Just over half of workers did at least some work from home in the last week of March, and 41% did all of it remotely. That's a big jump from October when only 7% of those employed by others usually worked from home.

Those with college degrees were more likely to telecommute. Some 63% of workers with at least a bachelor's degree worked entirely from home, but only 20% of those with high school education or less did so.


2:39 p.m. ET, May 14, 2020

108-year-old New Jersey woman recovers from Covid-19

From CNN's Julian Cummings

Gov. Phil Murphy/Facebook
Gov. Phil Murphy/Facebook

Last month, 108-year-old Sylvia Goldscholl of Allendale, New Jersey, was diagnosed with Covid-19.

Today Goldscholl has recovered from the virus, Gov. Phil Murphy said at a news conference.

“She was 7 years old during the 1918 flu pandemic and she survived it. Last month, Sylvia tested positive for Covid-19 and now we can say she has beaten that,” Murphy said.

The governor added: “A tremendous life. A tremendous spirit, A tremendous show of strength. A tremendous role model for all of the rest of us."

2:50 p.m. ET, May 14, 2020

Cuomo: Covid-related illness affecting infants to 21 year olds

State of New York
State of New York

New York Gov. Andrew Cuomo said that the state's Department of Health is "now looking at 110 cases of Covid-related illness in children."

The governor said the age of patients range from less than 1 years old to 21 years old. 

He called this a "very frightening development."


2:26 p.m. ET, May 14, 2020

Parts of New York state will reopen Friday, governor says

From CNN's Kristina Sgueglia

State of New York
State of New York

Gov. Andrew Cuomo said certain regions of New York are still on track to reopen Friday.

“We have certain regions that are poised to reopen tomorrow,” Cuomo said at a news conference in Syracuse this afternoon. 

For those areas reopening, local government is now tasked with daily monitoring of numbers, business compliance, individual compliance and to “react immediately” if numbers change, the governor said.

“Phased reopening does not mean the problem has gone away," Cuomo said.


2:18 p.m. ET, May 14, 2020

Trump administration is sending nearly $4 billion to New York for transit funding, governor says

State of New York
State of New York

New York Gov. Andrew Cuomo said he spoke to President Trump today about the state's funding issues and the administration agreed to expedite $3.9 billion in funding to the state for the Metropolitan Transit Association.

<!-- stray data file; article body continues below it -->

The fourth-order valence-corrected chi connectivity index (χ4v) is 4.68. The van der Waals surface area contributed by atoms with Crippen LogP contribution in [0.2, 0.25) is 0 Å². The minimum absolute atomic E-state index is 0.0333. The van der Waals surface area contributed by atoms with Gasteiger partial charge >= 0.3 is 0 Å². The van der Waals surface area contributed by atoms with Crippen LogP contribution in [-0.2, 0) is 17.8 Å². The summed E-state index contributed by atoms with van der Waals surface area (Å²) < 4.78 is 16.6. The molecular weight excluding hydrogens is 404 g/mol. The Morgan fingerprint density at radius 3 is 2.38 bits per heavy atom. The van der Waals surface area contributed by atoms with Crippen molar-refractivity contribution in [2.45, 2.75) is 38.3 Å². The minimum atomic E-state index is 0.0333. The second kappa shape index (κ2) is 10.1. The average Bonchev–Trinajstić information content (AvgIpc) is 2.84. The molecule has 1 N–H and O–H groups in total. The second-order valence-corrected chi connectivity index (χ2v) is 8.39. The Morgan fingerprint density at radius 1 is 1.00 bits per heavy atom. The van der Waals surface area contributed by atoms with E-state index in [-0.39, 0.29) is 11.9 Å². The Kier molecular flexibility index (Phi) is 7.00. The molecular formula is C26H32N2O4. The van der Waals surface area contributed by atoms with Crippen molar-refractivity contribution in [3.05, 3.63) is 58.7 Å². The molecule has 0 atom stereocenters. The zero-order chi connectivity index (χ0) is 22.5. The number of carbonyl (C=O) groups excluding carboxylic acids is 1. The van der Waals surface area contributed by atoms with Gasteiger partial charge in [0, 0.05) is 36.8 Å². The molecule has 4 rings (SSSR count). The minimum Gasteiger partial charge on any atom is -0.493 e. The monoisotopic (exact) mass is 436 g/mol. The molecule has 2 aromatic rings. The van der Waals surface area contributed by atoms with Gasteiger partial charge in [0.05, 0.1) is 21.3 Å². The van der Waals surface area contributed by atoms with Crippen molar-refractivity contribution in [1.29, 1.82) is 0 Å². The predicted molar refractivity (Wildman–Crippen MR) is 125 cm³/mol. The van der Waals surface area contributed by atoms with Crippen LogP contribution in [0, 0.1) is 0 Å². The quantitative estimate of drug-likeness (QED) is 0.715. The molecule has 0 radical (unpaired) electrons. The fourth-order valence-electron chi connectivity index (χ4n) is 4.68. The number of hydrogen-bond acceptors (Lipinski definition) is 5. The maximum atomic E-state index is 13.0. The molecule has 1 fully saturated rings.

"We spoke about the state funding issues with Donald Trump. He heard me out. I've also asked him to expedite certain payments and he's expediting $3.9 billion payment to the MTA, which is a very large transportation agency in the state," the governor said. 

Cuomo said that Trump sent the first installment today.

He added that the MTA "desperately needs funding because the ridership is way down" on account of people staying home.

2:12 p.m. ET, May 14, 2020

157 people died from coronavirus yesterday in New York, governor says

State of New York
State of New York

New York Gov. Andrew Cuomo said today that state had 157 more deaths yesterday from Covid-19.

The number of deaths are down compared to 166 the day before.

Cuomo called the death toll "still terrible" but "heading in the right direction" in terms of daily decline.

2:06 p.m. ET, May 14, 2020

The US's largest mall will reopen on June 1

From CNN's Stephanie Gallman

Shoppers, visitors and employees leave the Mall of America in Bloomington, Minnesota, on Tuesday, March 17, moments before it closed temporarily due to coronavirus.
Shoppers, visitors and employees leave the Mall of America in Bloomington, Minnesota, on Tuesday, March 17, moments before it closed temporarily due to coronavirus. Jim Mone/AP

North America’s largest shopping and entertainment complex – the Mall of America in Bloomington, Minnesota — will reopen on June 1, according to a statement. 

The announcement comes a day after Gov. Tim Walz announced he would let his state’s stay home order expire and allow non-essential businesses to reopen beginning Monday. 

"As the COVID-19 crisis remains fluid, we will continue following guidance from our state government as we monitor and evaluate the safety protocols put in place and will make necessary adjustments as needed to manage the safety of everyone within our building," The small said in a statement. "It is important to know that while Mall of America will reopen on June 1, not all retailers within our building will open immediately. We understand it may be longer before some are ready to reopen."